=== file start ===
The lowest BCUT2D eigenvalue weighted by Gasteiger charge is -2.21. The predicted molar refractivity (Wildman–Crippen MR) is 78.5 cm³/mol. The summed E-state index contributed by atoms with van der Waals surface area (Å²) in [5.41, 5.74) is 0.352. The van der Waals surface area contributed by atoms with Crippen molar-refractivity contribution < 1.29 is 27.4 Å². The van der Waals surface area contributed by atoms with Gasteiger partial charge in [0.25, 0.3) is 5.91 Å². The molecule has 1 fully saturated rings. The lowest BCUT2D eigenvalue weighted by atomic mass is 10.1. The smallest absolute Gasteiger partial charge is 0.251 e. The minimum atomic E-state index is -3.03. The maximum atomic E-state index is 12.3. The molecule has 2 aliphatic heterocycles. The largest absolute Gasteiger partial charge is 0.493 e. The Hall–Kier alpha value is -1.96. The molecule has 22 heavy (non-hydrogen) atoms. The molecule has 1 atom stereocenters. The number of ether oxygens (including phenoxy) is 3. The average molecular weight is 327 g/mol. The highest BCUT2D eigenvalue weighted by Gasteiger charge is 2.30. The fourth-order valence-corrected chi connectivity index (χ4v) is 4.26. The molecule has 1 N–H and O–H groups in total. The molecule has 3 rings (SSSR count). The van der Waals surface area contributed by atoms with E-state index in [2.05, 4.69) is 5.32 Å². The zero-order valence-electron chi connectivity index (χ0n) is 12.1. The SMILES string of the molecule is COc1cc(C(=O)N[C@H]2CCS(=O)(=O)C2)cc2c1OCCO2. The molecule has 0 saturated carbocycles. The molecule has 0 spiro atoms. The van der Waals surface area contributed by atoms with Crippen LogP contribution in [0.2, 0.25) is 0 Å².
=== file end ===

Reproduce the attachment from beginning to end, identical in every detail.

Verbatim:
The lowest BCUT2D eigenvalue weighted by Gasteiger charge is -2.21. The predicted molar refractivity (Wildman–Crippen MR) is 78.5 cm³/mol. The summed E-state index contributed by atoms with van der Waals surface area (Å²) in [5.41, 5.74) is 0.352. The van der Waals surface area contributed by atoms with Crippen molar-refractivity contribution < 1.29 is 27.4 Å². The van der Waals surface area contributed by atoms with Gasteiger partial charge in [0.25, 0.3) is 5.91 Å². The molecule has 1 fully saturated rings. The lowest BCUT2D eigenvalue weighted by atomic mass is 10.1. The smallest absolute Gasteiger partial charge is 0.251 e. The minimum atomic E-state index is -3.03. The maximum atomic E-state index is 12.3. The molecule has 2 aliphatic heterocycles. The largest absolute Gasteiger partial charge is 0.493 e. The Hall–Kier alpha value is -1.96. The molecule has 22 heavy (non-hydrogen) atoms. The molecule has 1 atom stereocenters. The number of ether oxygens (including phenoxy) is 3. The average molecular weight is 327 g/mol. The highest BCUT2D eigenvalue weighted by Gasteiger charge is 2.30. The fourth-order valence-corrected chi connectivity index (χ4v) is 4.26. The molecule has 1 N–H and O–H groups in total. The molecule has 3 rings (SSSR count). The van der Waals surface area contributed by atoms with E-state index in [2.05, 4.69) is 5.32 Å². The zero-order valence-electron chi connectivity index (χ0n) is 12.1. The SMILES string of the molecule is COc1cc(C(=O)N[C@H]2CCS(=O)(=O)C2)cc2c1OCCO2. The molecule has 0 saturated carbocycles. The molecule has 0 spiro atoms. The van der Waals surface area contributed by atoms with Crippen LogP contribution in [0.2, 0.25) is 0 Å².